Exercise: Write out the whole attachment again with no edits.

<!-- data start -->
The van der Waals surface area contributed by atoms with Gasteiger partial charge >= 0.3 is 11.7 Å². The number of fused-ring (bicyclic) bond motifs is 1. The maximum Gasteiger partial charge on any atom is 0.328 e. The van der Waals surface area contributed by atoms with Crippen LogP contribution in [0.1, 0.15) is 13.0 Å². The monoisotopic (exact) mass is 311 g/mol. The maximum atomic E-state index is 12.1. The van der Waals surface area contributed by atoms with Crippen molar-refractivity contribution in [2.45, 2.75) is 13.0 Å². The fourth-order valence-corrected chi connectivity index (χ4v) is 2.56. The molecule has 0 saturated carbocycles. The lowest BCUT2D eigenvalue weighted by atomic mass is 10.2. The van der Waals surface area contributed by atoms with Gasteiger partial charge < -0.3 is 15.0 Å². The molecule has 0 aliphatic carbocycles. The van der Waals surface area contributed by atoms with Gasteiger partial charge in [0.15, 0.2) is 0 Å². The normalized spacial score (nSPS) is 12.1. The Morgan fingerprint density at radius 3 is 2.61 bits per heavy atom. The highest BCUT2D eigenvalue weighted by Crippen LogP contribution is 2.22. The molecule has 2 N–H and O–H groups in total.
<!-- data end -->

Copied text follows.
The van der Waals surface area contributed by atoms with Gasteiger partial charge >= 0.3 is 11.7 Å². The number of fused-ring (bicyclic) bond motifs is 1. The maximum Gasteiger partial charge on any atom is 0.328 e. The van der Waals surface area contributed by atoms with Crippen LogP contribution in [0.1, 0.15) is 13.0 Å². The monoisotopic (exact) mass is 311 g/mol. The maximum atomic E-state index is 12.1. The van der Waals surface area contributed by atoms with Crippen molar-refractivity contribution in [2.45, 2.75) is 13.0 Å². The fourth-order valence-corrected chi connectivity index (χ4v) is 2.56. The molecule has 0 saturated carbocycles. The lowest BCUT2D eigenvalue weighted by atomic mass is 10.2. The van der Waals surface area contributed by atoms with Gasteiger partial charge < -0.3 is 15.0 Å². The molecule has 0 aliphatic carbocycles. The van der Waals surface area contributed by atoms with Gasteiger partial charge in [0.15, 0.2) is 0 Å². The normalized spacial score (nSPS) is 12.1. The Morgan fingerprint density at radius 3 is 2.61 bits per heavy atom. The highest BCUT2D eigenvalue weighted by Crippen LogP contribution is 2.22. The molecule has 2 N–H and O–H groups in total.